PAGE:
Basel

Mario Sala

Galerie Erika and Otto Friedrich

In Mario Sala’s images, the window, painting’s old paradigm, opens onto doors, which close off passages to illusionary space at the same time as they evoke it. The viewer stands, repeatedly, at a threshold. We find ourselves, for example, on the outside in a painting like Draussen (Outside; all works 2003); facing a western façade by night in Westfassade bei Nacht; or at the back entrance in Hintereingang.

Sala’s imaginary architecture composes a frame for branching narratives not unlike Mark Manders’s long-term project “Self-portrait as a Building,” 1986–. But Sala, unlike Manders, is not sketching a self-portrait; rather, these are public spaces, fundamental forms of orientation in space, which, with the most intensely condensed elements of passageways and alleys, are always narrated differently. As if one were a night watchman moving through a recently vacated building, opening doors and then closing them behind oneself again, in these images small universes reveal themselves for a few seconds and can be grasped only momentarily and in fragments. With a kind of hyperreal compression, Sala integrates the most minute details—the ornamental, the insignificant, the almost imperceptible, even aromas insofar as they can be captured in unusually bright color constellations.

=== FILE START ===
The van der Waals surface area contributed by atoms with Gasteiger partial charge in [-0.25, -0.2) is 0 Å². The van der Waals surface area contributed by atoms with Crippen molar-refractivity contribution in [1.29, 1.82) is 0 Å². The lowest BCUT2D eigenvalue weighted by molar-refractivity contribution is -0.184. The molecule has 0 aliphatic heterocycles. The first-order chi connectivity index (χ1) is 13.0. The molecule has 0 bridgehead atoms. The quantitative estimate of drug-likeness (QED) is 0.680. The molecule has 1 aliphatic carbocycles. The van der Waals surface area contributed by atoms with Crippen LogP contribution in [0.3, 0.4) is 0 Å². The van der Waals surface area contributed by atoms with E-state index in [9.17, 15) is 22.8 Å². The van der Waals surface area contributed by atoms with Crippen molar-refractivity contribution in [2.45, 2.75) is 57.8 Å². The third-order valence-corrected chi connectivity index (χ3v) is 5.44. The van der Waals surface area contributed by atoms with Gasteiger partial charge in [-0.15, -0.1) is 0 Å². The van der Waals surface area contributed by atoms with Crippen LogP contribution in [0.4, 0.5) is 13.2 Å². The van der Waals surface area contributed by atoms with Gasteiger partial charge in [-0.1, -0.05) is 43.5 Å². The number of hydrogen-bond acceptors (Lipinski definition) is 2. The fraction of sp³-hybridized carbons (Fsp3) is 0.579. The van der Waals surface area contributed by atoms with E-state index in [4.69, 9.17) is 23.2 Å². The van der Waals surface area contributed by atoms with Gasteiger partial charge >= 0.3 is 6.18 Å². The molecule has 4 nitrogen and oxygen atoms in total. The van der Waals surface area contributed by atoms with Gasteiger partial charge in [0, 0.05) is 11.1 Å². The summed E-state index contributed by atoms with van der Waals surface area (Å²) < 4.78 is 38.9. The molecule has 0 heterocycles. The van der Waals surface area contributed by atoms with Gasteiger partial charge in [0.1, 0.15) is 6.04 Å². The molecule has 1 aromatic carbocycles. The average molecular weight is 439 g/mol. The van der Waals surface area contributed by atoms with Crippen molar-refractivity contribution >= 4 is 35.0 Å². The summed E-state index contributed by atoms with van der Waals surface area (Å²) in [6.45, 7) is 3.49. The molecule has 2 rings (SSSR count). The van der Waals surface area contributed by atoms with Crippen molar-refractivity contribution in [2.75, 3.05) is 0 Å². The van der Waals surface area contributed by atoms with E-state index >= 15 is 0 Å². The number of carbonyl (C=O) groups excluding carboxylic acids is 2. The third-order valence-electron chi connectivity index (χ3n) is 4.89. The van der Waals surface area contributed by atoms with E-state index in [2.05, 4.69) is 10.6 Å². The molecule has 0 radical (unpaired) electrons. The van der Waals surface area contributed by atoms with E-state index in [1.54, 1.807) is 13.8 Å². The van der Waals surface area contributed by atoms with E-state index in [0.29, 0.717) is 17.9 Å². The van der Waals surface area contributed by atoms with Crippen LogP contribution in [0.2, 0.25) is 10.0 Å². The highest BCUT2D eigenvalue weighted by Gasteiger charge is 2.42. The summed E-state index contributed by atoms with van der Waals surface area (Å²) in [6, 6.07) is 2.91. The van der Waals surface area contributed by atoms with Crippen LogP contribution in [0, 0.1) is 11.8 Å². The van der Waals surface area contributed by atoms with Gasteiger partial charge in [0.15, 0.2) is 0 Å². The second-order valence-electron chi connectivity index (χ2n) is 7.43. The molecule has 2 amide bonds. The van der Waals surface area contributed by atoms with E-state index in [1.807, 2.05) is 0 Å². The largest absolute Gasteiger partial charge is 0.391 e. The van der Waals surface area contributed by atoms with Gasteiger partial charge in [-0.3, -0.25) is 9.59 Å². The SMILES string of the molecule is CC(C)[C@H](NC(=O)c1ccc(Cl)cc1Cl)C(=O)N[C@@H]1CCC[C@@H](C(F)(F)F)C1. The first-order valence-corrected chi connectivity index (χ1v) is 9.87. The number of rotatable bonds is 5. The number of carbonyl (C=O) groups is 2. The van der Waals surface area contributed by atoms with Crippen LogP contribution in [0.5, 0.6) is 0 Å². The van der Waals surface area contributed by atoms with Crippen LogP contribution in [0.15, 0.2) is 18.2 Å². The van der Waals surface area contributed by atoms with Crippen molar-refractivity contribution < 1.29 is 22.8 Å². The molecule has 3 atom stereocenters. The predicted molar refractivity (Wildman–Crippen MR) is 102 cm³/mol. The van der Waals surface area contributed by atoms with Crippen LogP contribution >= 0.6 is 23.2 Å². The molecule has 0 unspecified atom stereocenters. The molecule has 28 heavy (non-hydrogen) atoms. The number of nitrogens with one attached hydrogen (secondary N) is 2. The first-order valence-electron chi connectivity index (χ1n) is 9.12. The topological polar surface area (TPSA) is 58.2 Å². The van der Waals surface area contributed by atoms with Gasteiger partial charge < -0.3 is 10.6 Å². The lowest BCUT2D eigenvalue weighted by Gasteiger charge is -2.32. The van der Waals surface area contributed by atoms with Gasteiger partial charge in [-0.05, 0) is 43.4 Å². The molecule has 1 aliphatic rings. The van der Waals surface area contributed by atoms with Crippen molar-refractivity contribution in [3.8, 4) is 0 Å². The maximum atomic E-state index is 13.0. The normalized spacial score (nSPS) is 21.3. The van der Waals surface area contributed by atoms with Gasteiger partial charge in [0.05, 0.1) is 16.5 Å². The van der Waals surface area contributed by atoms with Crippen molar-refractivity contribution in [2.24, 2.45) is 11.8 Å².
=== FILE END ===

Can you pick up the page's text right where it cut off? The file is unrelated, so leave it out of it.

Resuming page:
Sala’s painted image-forms, all on bent aluminum sheets, are highly concentrated moments of awakening in the actual, pools in the perpetual stream of consciousness. Digital prints scanned from the artist’s archive offer the point of departure for swift, very free painting rich in ornament. Mixtures of glue, watercolor, and oil paint, often applied in thick layers, augment the sensuous presence of the panel until it forms a relief. The consciously chosen elements of collage—photographs or paper with wallpaper-like patterns—are carried through by the painting, intensified and disintegrated, sometimes almost destroyed, only in order to uncover spaces in yet another way. Construction and deconstruction do not stand in opposition to one another; they condition each other reciprocally. Publicly available image sources are sampled in a very personal order. Their reproducibility is not suspended by the superimposition of painting, only circumscribed.

Where floor meets wall, where wall meets ceiling, the third dimension makes itself visible and is immediately put into question again by the repeated patterns of the painting. Here, as in another show this year, at the Galerie Arts Futura in Zurich, Sala’s images ultimately combined to form a comprehensive staging of architectonic spaces in which even the line between ceiling and wall could be accentuated by a small, sculptural work. Whether in his installations or on the surfaces of his image-forms, the spaces in Sala’s works are no longer the anonymous, purely atmospheric lounges he painted in the ’90s. Now a very personal architecture unfolds between interior and exterior space. He titled a series of design sketches, shown at the Kunstmuseum Winterthur, Switzerland, in 2001, “Schwimmkanäle für Innenräume” (Swimming Channels for Interior Spaces), 1998–2001. The complex perspectival constructs are meant to be flooded, so that they can be traversed, swimming, without touching the floor but also exactly at eye level. Chilling out in space has been followed by a movement through shifting worlds.

Hans Rudolf Reust

Translated from German by Diana Reese.